until the snoring ceased and the complaining, in almost English, began.
As consciousness returned, he gave a mild struggle against the burrito covering. But, after a few feeble attempts at freedom, he quickly subsided in defeat, settling into resigned compliance. Both of us were quite pleased with that. It alleviated the possibility of any more midnight calisthenics. Or sudden, random actions while he was in our presence.
Now we could begin our favorite guessing game, 20 questions…
“Where’d you come from Marcus?” we asked.
“How did you end up here?”
“In a car,” squirming, once more.
“Who’s car?” we asked.
“Somebody’s.” came the reply. “Can I please go back to sleep now,” he pleaded to the two of us.
We briefly mulled over his request. We weren’t actually getting anywhere with our questioning, and most of what he had said to us had to be lies. He seemed to earnestly believe he was a frog named Marcus, had come from out of state and was completely oblivious as to how he had arrived naked in my bed. But his answers were funny, and it was my bed after all that he had so rudely crashed onto. So, rejecting his heartfelt request, we continued on.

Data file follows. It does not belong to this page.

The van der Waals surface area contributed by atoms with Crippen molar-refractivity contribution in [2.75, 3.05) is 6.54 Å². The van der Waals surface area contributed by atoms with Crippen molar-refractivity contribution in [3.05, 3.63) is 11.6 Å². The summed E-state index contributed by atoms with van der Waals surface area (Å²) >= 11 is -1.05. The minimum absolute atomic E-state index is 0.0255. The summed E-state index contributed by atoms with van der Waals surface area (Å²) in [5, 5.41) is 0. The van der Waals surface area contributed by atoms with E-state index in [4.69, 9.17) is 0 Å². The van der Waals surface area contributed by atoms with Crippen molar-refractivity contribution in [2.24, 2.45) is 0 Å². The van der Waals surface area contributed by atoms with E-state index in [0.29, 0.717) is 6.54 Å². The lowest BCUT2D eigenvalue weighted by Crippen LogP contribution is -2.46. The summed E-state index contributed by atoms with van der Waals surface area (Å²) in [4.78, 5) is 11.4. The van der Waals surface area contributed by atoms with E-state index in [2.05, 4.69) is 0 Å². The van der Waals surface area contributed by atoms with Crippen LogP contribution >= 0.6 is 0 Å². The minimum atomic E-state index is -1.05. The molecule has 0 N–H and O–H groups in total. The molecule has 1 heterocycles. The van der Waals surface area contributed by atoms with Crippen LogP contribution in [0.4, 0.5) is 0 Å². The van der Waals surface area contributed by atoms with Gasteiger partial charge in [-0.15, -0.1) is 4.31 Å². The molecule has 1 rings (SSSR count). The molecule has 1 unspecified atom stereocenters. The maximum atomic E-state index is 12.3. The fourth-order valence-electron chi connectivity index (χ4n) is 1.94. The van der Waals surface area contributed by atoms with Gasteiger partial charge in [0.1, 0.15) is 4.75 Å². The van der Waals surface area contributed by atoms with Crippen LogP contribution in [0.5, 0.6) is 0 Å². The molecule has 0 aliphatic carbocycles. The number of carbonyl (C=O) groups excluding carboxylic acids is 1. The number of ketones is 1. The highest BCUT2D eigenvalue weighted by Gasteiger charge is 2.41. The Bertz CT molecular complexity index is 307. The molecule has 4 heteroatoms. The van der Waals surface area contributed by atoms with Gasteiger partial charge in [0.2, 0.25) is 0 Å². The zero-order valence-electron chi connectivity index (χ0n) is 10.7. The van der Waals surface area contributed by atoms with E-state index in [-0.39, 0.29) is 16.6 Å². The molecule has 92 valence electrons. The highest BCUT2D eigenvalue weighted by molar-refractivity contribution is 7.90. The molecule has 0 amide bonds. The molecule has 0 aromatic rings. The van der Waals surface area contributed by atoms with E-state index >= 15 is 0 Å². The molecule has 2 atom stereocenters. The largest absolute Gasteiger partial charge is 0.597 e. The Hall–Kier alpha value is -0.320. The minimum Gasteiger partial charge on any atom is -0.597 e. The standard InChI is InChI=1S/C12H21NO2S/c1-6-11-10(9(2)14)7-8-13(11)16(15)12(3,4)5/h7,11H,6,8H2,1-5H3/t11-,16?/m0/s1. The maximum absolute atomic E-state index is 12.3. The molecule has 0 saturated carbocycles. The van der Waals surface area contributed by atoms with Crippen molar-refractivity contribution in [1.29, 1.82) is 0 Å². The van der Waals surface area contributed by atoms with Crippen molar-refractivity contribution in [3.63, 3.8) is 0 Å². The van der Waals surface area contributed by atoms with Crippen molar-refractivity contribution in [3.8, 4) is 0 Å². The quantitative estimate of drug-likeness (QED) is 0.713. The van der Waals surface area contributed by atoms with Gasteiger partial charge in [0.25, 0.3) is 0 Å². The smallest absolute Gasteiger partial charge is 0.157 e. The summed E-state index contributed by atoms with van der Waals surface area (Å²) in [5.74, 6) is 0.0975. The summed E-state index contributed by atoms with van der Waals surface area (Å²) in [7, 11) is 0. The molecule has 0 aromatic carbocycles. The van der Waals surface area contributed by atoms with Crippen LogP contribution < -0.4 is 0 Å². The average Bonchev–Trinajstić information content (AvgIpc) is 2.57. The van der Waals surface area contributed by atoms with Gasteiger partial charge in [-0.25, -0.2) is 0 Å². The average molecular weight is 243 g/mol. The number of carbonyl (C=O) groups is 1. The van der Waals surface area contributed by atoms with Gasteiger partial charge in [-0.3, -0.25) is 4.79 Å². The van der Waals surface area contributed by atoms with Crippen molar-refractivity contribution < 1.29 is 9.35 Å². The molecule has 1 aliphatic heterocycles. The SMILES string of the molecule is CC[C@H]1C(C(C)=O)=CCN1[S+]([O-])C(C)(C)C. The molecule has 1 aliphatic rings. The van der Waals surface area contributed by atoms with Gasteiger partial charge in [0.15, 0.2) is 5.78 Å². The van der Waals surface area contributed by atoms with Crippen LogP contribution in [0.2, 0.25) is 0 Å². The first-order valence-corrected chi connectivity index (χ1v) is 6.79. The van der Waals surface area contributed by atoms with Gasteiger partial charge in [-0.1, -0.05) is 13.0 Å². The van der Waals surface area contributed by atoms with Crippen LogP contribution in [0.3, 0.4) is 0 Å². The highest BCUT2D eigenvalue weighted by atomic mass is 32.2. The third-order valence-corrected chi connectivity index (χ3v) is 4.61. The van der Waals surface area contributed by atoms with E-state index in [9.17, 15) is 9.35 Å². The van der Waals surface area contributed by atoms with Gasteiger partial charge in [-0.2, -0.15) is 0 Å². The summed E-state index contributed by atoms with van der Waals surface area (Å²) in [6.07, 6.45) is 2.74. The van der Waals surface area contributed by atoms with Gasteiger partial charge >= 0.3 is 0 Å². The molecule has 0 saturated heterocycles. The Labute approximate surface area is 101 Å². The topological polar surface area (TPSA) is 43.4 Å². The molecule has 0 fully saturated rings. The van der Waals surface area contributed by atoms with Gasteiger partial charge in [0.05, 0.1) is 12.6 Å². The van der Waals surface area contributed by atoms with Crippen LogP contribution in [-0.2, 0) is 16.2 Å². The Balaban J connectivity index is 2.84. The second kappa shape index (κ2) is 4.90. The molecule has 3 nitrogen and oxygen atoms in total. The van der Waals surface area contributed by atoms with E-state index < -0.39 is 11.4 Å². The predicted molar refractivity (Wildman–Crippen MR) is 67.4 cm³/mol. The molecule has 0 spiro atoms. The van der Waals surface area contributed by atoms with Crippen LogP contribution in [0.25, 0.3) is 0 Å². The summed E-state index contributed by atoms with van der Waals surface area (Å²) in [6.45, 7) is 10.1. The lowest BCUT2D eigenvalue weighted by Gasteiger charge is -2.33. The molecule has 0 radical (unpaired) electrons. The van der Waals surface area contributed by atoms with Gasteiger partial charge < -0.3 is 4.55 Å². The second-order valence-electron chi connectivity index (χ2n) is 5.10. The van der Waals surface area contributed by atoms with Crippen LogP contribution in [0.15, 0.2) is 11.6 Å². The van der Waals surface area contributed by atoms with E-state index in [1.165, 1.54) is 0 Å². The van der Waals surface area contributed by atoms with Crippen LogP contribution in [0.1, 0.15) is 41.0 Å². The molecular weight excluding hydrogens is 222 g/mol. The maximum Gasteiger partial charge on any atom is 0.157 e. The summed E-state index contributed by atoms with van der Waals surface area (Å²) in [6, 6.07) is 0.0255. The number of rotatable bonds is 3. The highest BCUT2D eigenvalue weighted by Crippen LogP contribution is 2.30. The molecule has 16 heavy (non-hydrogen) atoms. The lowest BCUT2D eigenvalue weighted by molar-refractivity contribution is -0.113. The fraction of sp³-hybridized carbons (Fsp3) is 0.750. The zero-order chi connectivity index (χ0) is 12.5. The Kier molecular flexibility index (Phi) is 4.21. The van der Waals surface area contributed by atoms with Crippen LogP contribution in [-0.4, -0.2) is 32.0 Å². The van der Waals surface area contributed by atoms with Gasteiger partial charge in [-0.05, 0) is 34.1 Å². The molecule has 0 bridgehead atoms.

Throughout the night we talked to him, questioned him and, on occasion, poked at him if he began to drift off back to sleep. We never really did find out a whole lot more. He was vague on details such as age (young), occupation (frog) or even as to why he had been standing naked at the end of my bed exercising (excessive alcohol intake). But, the answers were for the most part amusing, even if they were lies and fabrications derived from an alcohol soaked brain.
Towards dawn our attention began to wane in our torment of poor Marcus, and we left the poor bastard alone to get some sleep. Crawling over Marcus to get out of bed, an activity he barely noticed, we headed out to inspect the state of the rest of the trailer and to see if we could find anyone else interesting.